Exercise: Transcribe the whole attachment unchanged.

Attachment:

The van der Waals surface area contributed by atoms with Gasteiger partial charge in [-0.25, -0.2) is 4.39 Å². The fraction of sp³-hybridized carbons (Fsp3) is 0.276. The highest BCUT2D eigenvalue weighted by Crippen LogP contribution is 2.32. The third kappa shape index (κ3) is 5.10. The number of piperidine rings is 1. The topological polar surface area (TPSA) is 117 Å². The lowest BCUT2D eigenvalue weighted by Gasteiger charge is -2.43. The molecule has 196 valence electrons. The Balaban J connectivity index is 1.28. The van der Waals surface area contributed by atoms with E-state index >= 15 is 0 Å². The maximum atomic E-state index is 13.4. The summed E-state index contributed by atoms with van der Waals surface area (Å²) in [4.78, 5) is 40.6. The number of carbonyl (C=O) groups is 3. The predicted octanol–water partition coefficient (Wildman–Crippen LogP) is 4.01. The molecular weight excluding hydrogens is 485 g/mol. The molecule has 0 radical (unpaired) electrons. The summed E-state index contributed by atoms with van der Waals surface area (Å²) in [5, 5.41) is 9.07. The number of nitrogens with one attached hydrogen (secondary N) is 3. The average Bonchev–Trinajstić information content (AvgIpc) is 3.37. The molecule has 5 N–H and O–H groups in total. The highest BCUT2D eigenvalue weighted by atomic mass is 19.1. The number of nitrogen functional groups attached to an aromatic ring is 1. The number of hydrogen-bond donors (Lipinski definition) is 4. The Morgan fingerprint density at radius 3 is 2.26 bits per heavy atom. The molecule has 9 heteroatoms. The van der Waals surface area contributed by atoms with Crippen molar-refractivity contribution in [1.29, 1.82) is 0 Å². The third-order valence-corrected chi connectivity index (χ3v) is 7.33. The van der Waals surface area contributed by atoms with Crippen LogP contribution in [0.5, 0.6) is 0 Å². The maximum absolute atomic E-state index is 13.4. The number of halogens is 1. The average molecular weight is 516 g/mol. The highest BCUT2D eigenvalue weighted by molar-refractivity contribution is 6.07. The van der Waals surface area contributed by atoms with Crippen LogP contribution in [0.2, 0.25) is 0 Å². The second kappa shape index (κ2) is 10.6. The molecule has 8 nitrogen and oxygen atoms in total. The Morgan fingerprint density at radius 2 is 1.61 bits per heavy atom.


The van der Waals surface area contributed by atoms with Gasteiger partial charge in [-0.25, -0.2) is 4.39 Å². The fraction of sp³-hybridized carbons (Fsp3) is 0.276. The highest BCUT2D eigenvalue weighted by Crippen LogP contribution is 2.32. The third kappa shape index (κ3) is 5.10. The number of piperidine rings is 1. The topological polar surface area (TPSA) is 117 Å². The lowest BCUT2D eigenvalue weighted by Gasteiger charge is -2.43. The molecule has 196 valence electrons. The Balaban J connectivity index is 1.28. The van der Waals surface area contributed by atoms with E-state index >= 15 is 0 Å². The maximum atomic E-state index is 13.4. The summed E-state index contributed by atoms with van der Waals surface area (Å²) in [4.78, 5) is 40.6. The number of carbonyl (C=O) groups is 3. The predicted octanol–water partition coefficient (Wildman–Crippen LogP) is 4.01. The molecular weight excluding hydrogens is 485 g/mol. The molecule has 0 radical (unpaired) electrons. The summed E-state index contributed by atoms with van der Waals surface area (Å²) in [5, 5.41) is 9.07. The number of nitrogens with one attached hydrogen (secondary N) is 3. The average Bonchev–Trinajstić information content (AvgIpc) is 3.37. The molecule has 5 N–H and O–H groups in total. The highest BCUT2D eigenvalue weighted by atomic mass is 19.1. The number of nitrogen functional groups attached to an aromatic ring is 1. The number of hydrogen-bond donors (Lipinski definition) is 4. The Morgan fingerprint density at radius 3 is 2.26 bits per heavy atom. The molecule has 9 heteroatoms. The van der Waals surface area contributed by atoms with Crippen molar-refractivity contribution in [1.29, 1.82) is 0 Å². The third-order valence-corrected chi connectivity index (χ3v) is 7.33. The van der Waals surface area contributed by atoms with Crippen LogP contribution in [0.5, 0.6) is 0 Å². The maximum absolute atomic E-state index is 13.4. The number of halogens is 1. The average molecular weight is 516 g/mol. The highest BCUT2D eigenvalue weighted by molar-refractivity contribution is 6.07. The van der Waals surface area contributed by atoms with Crippen LogP contribution in [0.2, 0.25) is 0 Å². The second kappa shape index (κ2) is 10.6. The molecule has 8 nitrogen and oxygen atoms in total. The Morgan fingerprint density at radius 2 is 1.61 bits per heavy atom.